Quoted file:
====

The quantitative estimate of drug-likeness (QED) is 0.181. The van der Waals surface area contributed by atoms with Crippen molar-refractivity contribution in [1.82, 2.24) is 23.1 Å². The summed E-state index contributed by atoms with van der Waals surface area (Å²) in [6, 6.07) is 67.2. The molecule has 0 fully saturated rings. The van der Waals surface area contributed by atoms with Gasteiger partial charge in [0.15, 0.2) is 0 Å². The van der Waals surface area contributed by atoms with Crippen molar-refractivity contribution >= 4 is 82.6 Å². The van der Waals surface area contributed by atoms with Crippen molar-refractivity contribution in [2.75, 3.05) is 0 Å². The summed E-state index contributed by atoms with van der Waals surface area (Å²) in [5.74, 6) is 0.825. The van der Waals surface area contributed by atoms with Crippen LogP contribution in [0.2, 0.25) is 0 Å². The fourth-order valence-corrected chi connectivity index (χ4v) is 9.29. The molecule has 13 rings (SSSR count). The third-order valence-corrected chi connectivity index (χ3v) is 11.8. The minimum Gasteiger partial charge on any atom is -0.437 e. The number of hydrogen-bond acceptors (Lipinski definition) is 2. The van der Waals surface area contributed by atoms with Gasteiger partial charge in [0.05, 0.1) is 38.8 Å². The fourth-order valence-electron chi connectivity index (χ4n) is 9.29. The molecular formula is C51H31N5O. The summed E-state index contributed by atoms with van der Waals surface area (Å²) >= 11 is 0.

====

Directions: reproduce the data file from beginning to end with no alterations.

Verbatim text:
The quantitative estimate of drug-likeness (QED) is 0.181. The van der Waals surface area contributed by atoms with Crippen molar-refractivity contribution in [1.82, 2.24) is 23.1 Å². The summed E-state index contributed by atoms with van der Waals surface area (Å²) in [6, 6.07) is 67.2. The molecule has 0 fully saturated rings. The van der Waals surface area contributed by atoms with Gasteiger partial charge in [0.15, 0.2) is 0 Å². The van der Waals surface area contributed by atoms with Crippen molar-refractivity contribution >= 4 is 82.6 Å². The van der Waals surface area contributed by atoms with Crippen molar-refractivity contribution in [2.75, 3.05) is 0 Å². The summed E-state index contributed by atoms with van der Waals surface area (Å²) in [5.74, 6) is 0.825. The van der Waals surface area contributed by atoms with Crippen LogP contribution in [0.2, 0.25) is 0 Å². The fourth-order valence-corrected chi connectivity index (χ4v) is 9.29. The molecule has 13 rings (SSSR count). The third-order valence-corrected chi connectivity index (χ3v) is 11.8. The minimum Gasteiger partial charge on any atom is -0.437 e. The number of hydrogen-bond acceptors (Lipinski definition) is 2. The van der Waals surface area contributed by atoms with Gasteiger partial charge in [0.05, 0.1) is 38.8 Å². The fourth-order valence-electron chi connectivity index (χ4n) is 9.29. The molecular formula is C51H31N5O. The summed E-state index contributed by atoms with van der Waals surface area (Å²) >= 11 is 0.